Shifts in purchasing patterns of non-alcoholic, water-based beverages in Australia, 1997-2006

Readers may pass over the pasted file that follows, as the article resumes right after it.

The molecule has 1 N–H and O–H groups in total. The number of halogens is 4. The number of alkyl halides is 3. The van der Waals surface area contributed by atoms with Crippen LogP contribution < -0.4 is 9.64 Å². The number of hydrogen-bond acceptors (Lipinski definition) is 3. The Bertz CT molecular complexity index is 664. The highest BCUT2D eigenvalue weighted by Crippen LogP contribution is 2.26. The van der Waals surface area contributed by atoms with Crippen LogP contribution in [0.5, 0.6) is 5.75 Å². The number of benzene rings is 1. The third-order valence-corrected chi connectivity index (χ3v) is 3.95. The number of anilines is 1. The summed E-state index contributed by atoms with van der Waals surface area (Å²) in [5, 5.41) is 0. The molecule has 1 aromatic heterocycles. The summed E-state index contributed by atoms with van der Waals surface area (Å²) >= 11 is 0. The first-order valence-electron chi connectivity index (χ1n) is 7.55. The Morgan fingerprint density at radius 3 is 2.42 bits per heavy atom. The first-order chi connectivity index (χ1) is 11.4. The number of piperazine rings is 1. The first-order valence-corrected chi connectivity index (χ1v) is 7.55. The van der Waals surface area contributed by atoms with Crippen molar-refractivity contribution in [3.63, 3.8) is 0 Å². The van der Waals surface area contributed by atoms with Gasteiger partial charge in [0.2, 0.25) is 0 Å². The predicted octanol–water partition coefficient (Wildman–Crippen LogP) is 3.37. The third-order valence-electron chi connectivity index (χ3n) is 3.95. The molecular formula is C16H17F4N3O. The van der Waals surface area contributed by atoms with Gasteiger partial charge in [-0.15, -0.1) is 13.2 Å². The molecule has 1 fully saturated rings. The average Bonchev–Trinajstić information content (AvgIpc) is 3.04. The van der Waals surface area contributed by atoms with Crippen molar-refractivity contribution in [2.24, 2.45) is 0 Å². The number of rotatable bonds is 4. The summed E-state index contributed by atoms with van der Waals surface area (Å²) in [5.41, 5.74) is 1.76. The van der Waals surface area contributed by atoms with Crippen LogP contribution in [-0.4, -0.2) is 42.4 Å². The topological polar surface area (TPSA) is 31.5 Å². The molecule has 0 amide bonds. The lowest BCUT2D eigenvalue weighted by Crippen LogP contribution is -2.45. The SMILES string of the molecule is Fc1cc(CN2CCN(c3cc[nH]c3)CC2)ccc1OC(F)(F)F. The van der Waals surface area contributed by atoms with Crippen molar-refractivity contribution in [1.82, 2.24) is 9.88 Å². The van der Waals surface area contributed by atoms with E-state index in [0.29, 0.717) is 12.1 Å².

Aim: To describe trends in purchasing patterns of non-alcoholic, water-based beverages (WBBs) in Australia, 1997–2006. Methods: Trends in volume sales of WBBs were determined from data supplied by the Australian beverage industry, not including fruit juice or milk-based drinks. Change was calculated as per cent difference between 1997 and 2006, volume share by proportion of total sales in the category and per capita consumption by dividing total volume sales by population estimate for that year. Sugar supply from WBBs was calculated by multiplying sales by sugar content. Demographic trends from AC Nielsen surveys were shown as per cent households purchasing beverages and as volume share by age and sex. Results: Total volume sales of WBBs increased by 13% from 1997 to 2006, largely accounted for by increases in sales of plain still water and non-sugar carbonated soft drink (CSD). Sales in the CSD category saw a shift away from sugar-sweetened to non-sugar. There was a concomitant increase in sales of sugar-sweetened sports and energy drinks, and iced tea. Younger people and high-income households were the major purchasers of CSDs, and for sports and energy drinks, it was young males. Conclusion: The increased sales of beverages by 2006 appear to reflect a greater trend towards purchasing fluids, particularly increases in bottled water and non-sugar CSDs. Sugar supply from beverages has declined, mostly because of decreasing sales of sugar-sweetened CSDs since 2002. Industry-generated data proved useful in forming a picture of apparent non-alcoholic, WBB consumption patterns in Australia.